What Causes Food Poisoning

Food poisoning, also known as food-borne illness, is caused by consuming food or beverages contaminated with germs. Food poisoning can be caused by any of the following contaminants:

  • Bacteria.
  • Viruses.
  • Parasites that can live in the intestines.
  • Poisons, also called toxins.
  • Bacteria that carry or make toxins.
  • Molds that make toxins.

A number of these causes are further discussed below:

Bacteria: Many types of bacteria can cause food poisoning, including:

  • Bacillus cereus (bacterium). Symptoms of food poisoning show between 30 minutes to 15 hours. Common sources of infection include foods such as rice, leftovers, sauces, soups, meats and others that have sat out at room temperature too long
  • Campylobacter (bacterium). Symptoms show up between 2 to 5 days. Raw or undercooked poultry, shellfish, unpasteurized milk, and contaminated water.
  • Clostridium botulinum (bacterium). Symptoms show up between 18 to 36 hours. Infants: 3 to 30 days. For infants, common sources of infection include honey or pacifiers dipped in honey. Home-preserved foods including canned foods, fermented fish, fermented beans, alcohol. and commercial canned foods and oils infused with herbs may also cause this.
  • Escherichia coli, commonly called E. coli (bacterium). Usually, symptoms show up between 3 to 4 days. Possibly, 1 to 10 days. Common sources of infection include raw or undercooked meat, unpasteurized milk or juice, soft cheeses from unpasteurized milk, and fresh fruits and vegetables. Contaminated water. Feces of people with E. coli.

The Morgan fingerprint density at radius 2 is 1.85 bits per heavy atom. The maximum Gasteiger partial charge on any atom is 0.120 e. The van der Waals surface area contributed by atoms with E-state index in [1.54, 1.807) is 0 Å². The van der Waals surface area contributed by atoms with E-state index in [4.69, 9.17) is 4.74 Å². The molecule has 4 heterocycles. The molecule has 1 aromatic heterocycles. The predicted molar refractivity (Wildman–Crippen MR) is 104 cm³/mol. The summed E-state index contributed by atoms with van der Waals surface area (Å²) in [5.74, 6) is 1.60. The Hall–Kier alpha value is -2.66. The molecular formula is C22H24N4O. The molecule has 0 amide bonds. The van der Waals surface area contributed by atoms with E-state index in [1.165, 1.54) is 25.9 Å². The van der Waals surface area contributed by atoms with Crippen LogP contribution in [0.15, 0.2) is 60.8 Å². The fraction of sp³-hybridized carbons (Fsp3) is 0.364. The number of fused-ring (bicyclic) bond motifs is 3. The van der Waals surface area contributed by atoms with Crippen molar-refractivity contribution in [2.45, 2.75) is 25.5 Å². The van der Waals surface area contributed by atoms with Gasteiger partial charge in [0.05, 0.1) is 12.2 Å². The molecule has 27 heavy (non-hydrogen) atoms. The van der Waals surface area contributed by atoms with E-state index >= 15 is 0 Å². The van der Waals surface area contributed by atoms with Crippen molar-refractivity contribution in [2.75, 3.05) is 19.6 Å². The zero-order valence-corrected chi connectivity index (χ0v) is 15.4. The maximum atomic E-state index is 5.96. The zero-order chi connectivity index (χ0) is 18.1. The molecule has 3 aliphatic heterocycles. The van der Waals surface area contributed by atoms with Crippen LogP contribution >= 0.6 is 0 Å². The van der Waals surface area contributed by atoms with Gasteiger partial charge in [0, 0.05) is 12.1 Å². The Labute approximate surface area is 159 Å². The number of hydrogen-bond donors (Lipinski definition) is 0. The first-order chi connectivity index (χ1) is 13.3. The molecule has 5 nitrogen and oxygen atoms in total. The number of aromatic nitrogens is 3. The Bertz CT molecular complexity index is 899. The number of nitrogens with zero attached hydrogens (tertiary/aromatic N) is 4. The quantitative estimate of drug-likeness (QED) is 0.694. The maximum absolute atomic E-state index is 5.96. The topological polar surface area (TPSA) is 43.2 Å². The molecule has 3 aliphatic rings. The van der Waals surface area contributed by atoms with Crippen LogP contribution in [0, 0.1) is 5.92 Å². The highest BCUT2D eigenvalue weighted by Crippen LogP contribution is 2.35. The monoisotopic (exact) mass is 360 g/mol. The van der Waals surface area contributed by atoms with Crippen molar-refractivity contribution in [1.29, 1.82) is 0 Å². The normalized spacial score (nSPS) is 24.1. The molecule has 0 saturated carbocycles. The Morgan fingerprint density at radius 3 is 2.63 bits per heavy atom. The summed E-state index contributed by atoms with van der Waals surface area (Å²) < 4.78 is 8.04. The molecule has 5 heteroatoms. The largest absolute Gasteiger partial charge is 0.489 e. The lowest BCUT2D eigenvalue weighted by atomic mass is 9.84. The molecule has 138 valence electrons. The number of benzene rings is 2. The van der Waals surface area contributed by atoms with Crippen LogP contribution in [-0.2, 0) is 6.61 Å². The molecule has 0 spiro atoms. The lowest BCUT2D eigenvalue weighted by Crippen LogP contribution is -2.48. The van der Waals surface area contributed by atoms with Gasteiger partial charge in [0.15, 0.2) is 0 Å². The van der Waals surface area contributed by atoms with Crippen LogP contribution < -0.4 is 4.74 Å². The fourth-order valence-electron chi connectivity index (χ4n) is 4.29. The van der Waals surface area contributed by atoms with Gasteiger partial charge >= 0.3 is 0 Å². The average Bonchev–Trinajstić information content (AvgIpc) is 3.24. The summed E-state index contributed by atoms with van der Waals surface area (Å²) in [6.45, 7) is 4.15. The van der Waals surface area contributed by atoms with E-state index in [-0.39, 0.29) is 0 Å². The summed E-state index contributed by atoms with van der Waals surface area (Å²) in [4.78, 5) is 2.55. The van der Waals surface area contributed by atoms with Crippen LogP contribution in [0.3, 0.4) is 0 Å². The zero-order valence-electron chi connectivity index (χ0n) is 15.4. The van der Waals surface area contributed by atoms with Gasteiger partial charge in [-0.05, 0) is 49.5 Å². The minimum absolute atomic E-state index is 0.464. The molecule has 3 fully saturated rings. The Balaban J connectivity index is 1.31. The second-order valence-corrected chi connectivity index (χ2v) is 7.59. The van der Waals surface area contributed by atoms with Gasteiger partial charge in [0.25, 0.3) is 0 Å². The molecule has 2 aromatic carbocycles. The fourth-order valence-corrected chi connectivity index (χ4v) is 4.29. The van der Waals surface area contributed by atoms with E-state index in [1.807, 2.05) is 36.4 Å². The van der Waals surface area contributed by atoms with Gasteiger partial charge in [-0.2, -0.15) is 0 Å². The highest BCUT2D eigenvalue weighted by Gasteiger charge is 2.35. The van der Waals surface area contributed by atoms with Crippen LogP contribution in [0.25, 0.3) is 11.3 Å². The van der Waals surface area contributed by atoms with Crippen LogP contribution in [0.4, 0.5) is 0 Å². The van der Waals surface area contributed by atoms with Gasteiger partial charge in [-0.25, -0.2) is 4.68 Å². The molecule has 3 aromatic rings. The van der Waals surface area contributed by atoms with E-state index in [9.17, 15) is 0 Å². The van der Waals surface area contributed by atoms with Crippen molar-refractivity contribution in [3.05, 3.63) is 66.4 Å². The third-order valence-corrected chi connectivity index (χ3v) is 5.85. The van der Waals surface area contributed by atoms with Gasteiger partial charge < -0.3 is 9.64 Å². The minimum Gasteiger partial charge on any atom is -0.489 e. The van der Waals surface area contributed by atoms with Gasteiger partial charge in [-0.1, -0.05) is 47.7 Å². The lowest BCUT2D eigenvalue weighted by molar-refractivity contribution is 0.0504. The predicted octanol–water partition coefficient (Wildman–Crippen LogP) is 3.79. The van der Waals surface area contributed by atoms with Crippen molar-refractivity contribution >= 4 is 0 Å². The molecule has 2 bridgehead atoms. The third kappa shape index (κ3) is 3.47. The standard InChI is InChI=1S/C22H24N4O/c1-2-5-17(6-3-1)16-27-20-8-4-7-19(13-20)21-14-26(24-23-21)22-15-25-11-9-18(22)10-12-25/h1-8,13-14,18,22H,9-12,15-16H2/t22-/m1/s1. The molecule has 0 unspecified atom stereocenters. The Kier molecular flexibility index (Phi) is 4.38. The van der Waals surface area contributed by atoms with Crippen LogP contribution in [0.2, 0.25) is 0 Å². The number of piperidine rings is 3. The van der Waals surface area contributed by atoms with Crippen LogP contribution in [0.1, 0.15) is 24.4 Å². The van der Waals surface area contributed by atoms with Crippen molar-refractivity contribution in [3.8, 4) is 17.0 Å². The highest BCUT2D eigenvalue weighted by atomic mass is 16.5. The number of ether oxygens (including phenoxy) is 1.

Viruses: Viruses such as norovirus, rotavirus, and hepatitis A can also cause food poisoning.

  • Norovirus (virus). Common sources of infection include shellfish and fresh fruits and vegetables. Ready-to-eat foods, such as salads and sandwiches, touched by food handlers with the virus. Also food or water contaminated with vomit or feces of a person with the virus.
  • Rotavirus (virus). Symptoms show up between 18 to 36 hours. Food, water or objects, such as faucet handles or utensils, contaminated with the virus are common sources of infection.
  • Hepatitis A (virus). Symptoms show up between 15 to 50 days. Common sources of infection include raw and under-cooked shellfish, fresh fruits and vegetables, and other uncooked food. Food and water contaminated with human feces. Food handlers who have hepatitis A.

Parasites: Parasites such as Giardia and Cryptosporidium can be present in contaminated food or water and cause food poisoning.

  • Giardia lamblia (parasite). Symptoms show up between 1 to 2 weeks. Food and water contaminated with feces that carry the parasite are common sources of infection. Also food handlers who are carriers of the parasite.

Toxins: Some types of food can produce toxins that cause food poisoning, such as those produced by the bacteria Clostridium botulinum and Staphylococcus aureus.

Note that, Food can become contaminated with these harmful substances at any stage of the food production process, including during farming, processing, transportation, storage, and preparation. Proper food handling and preparation techniques can help prevent food poisoning.